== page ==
Disinformation (Part 3)

December 18, 2012

I have talked so far about not using disinformation and how to deal with it.  I suppose I should spend a little bit more time on what it is.

The best way to spot disinformation is to understand how it can be created.  There are two ways: disinformation created affirmatively when your target is intentionally misleading people with erroneous or exaggerated information, and passive, where relevant information is concealed.  In either case, the disinformation is aimed at establishing false value judgments, creating erroneous impressions, diverting attention from defects or problems, or just hiding the facts.  So let’s look at the way this comes into the marketplace – intentionally or accidentally.

Intentional disinformation almost always originates from the business itself.  In one case we dealt with, a business arranged for one of its officers get an interview in a local newspaper to improve that firm’s image in the community.  During the interview, the reporter’s expected questions about the firm, its plans, and its future were all answered, in some cases with great care, by the officer.  The reporter left with his notes, perhaps recording a portion of the interview, handouts, and of course impressions.  When the article was finally written, all of these went into the final product.  There’s where the disinformation occurred. In writing the article, the conclusions drawn by the reporter were not precisely correct.  In fact, the person giving the interview worked quite hard to have the reporter draw certain conclusions without ever stating these as facts. This enabled the reporter, not the officer, to produce the disinformation – unknowingly.

At this point, the article became an input to the trade publications, to investment analysts, and to others following the firm or the industry in general.  In turn these sources may generate a second level of disinformation.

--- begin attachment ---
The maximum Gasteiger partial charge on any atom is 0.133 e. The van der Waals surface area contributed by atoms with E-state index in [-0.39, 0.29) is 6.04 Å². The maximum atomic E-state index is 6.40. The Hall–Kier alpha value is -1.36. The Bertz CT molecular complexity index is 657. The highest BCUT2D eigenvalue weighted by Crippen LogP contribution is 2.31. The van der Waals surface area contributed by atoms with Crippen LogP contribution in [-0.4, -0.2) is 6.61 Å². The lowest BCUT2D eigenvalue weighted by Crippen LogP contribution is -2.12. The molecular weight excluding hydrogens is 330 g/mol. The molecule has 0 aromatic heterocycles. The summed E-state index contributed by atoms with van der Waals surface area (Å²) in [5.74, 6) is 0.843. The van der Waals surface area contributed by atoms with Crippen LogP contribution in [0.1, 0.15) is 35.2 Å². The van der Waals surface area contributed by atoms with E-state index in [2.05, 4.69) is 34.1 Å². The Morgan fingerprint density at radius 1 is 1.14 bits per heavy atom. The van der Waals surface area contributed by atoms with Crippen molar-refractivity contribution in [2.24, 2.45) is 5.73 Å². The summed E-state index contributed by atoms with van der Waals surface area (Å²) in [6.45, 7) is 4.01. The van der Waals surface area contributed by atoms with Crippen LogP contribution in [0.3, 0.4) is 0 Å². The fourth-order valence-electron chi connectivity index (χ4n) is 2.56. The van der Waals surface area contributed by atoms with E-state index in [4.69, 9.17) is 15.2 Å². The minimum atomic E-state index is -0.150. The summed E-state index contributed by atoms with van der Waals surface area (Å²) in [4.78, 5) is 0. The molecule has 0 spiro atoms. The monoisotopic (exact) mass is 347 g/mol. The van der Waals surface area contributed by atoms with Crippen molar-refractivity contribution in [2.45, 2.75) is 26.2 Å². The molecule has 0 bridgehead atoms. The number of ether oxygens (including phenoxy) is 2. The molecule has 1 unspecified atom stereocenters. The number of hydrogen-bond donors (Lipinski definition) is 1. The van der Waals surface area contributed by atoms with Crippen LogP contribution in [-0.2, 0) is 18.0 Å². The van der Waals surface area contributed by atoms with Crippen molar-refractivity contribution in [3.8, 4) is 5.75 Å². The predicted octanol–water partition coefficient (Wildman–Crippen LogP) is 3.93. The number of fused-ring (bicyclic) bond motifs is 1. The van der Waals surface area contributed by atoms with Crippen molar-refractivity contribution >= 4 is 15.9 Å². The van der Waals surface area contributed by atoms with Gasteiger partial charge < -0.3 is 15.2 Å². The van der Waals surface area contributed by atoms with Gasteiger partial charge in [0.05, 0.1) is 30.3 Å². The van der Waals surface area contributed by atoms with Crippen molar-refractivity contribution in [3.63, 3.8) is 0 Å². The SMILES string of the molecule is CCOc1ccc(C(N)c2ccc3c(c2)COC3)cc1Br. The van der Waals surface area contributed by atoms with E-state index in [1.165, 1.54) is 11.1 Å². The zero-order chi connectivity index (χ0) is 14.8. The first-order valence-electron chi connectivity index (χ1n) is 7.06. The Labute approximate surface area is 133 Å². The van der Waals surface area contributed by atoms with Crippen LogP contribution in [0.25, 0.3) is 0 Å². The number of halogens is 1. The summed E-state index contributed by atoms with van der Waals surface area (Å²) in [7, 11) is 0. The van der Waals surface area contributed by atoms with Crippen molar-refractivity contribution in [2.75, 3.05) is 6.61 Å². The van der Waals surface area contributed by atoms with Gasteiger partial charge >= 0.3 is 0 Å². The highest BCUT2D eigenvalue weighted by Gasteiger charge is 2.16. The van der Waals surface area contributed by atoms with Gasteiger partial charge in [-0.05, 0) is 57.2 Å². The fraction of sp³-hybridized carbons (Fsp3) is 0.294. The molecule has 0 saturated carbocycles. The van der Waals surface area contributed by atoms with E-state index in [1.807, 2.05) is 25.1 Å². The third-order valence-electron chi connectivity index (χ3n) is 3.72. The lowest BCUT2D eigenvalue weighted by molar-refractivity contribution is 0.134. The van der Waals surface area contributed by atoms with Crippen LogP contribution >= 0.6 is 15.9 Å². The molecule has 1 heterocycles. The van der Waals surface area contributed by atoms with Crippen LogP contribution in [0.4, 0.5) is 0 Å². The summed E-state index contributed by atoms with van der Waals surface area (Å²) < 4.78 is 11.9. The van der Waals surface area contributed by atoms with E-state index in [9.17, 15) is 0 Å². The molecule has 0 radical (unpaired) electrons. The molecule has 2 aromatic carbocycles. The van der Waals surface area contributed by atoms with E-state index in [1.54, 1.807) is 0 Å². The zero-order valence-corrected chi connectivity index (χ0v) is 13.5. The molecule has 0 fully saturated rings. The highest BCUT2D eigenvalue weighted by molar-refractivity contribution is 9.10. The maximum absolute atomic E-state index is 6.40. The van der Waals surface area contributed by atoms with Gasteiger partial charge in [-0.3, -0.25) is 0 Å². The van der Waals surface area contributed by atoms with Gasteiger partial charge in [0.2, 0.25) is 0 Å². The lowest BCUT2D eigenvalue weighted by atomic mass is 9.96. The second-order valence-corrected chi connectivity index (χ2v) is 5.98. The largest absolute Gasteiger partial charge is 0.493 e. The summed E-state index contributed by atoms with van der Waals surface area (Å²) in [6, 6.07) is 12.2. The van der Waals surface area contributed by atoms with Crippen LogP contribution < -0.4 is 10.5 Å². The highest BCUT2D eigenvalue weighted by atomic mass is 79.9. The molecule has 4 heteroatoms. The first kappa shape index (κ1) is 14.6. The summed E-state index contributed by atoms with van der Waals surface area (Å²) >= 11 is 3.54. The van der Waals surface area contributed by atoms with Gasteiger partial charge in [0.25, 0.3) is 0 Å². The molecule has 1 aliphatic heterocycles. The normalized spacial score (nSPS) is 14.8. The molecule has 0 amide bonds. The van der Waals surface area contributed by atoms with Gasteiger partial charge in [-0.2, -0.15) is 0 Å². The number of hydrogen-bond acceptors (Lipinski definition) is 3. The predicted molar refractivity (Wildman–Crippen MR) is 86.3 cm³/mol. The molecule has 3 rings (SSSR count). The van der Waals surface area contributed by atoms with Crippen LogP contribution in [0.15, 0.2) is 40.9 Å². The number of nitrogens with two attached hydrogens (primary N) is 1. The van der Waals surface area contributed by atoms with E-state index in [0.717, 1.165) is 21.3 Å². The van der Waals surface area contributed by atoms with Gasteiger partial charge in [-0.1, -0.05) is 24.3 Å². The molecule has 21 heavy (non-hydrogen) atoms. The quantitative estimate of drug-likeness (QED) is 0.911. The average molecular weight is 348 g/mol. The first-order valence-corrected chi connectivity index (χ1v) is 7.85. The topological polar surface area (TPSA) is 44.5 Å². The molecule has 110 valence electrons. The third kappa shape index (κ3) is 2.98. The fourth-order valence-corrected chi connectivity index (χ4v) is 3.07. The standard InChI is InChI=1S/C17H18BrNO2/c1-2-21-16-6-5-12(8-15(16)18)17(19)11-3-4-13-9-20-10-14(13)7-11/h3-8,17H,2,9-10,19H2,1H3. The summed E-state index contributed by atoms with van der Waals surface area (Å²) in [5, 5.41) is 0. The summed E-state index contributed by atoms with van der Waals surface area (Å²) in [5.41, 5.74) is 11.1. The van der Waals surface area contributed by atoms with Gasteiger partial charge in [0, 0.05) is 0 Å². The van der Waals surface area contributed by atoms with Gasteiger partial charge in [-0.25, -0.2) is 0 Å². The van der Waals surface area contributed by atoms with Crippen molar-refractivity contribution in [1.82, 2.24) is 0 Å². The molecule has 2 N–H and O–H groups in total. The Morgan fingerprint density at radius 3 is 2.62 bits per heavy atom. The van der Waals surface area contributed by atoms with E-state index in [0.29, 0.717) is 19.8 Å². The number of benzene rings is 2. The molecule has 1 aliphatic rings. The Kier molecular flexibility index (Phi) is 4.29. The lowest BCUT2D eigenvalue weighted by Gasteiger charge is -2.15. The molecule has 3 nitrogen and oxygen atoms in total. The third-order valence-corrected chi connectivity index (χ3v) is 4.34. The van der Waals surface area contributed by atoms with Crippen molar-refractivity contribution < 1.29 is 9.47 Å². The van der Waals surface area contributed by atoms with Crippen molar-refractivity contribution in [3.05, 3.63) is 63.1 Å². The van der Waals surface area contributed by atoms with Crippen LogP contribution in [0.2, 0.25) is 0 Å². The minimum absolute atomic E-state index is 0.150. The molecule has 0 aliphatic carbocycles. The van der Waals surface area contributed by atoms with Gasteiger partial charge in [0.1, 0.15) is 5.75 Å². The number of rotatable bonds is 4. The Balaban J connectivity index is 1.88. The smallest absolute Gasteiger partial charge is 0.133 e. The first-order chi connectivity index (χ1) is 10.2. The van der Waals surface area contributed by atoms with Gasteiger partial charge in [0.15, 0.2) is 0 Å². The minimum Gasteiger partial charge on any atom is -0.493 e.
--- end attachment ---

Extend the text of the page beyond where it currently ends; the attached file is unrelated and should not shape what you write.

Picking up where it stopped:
Accidental disinformation can also happen, but is significantly less common.  Let me give you an example. At one point in the past, due to a rise in bank mergers, many small regional banks in the US reviewed their long-range plans to see whether they should seek to be acquired, prepare to oppose such an acquisition, or make a defensive acquisition on their own.  As a part of such review, they often hired outside consultants to advise them on their options.

One case, a bank holding company retained such a firm.  The bank did not intend to publicize this fact.  The firm was actually hired to provide general advice; it was not a step towards acquisition or towards a sale.  However, the firm that the bank hired did not “get the word,” about avoiding publicity – just the opposite. The consulting firm issued a press release about its retention, publicizing the hiring to get future business.  The press release was duly picked up by the business media, but some who saw the resulting article came to the erroneous conclusion that the bank was seeking to be acquired.  Why? They concluded that the bank released this information, particularly in publications serving areas that none of the bank’s own subsidiaries served.  The result was the bank was quickly misidentified as a potential acquisition target.  As a result of this undesired attention, the bank actually had to take steps to protect itself against a possible takeover while deciding whether she even actively seek such a takeover.

This will be the last blog until new year.  Have a Merry Christmas and a Happy New Year.



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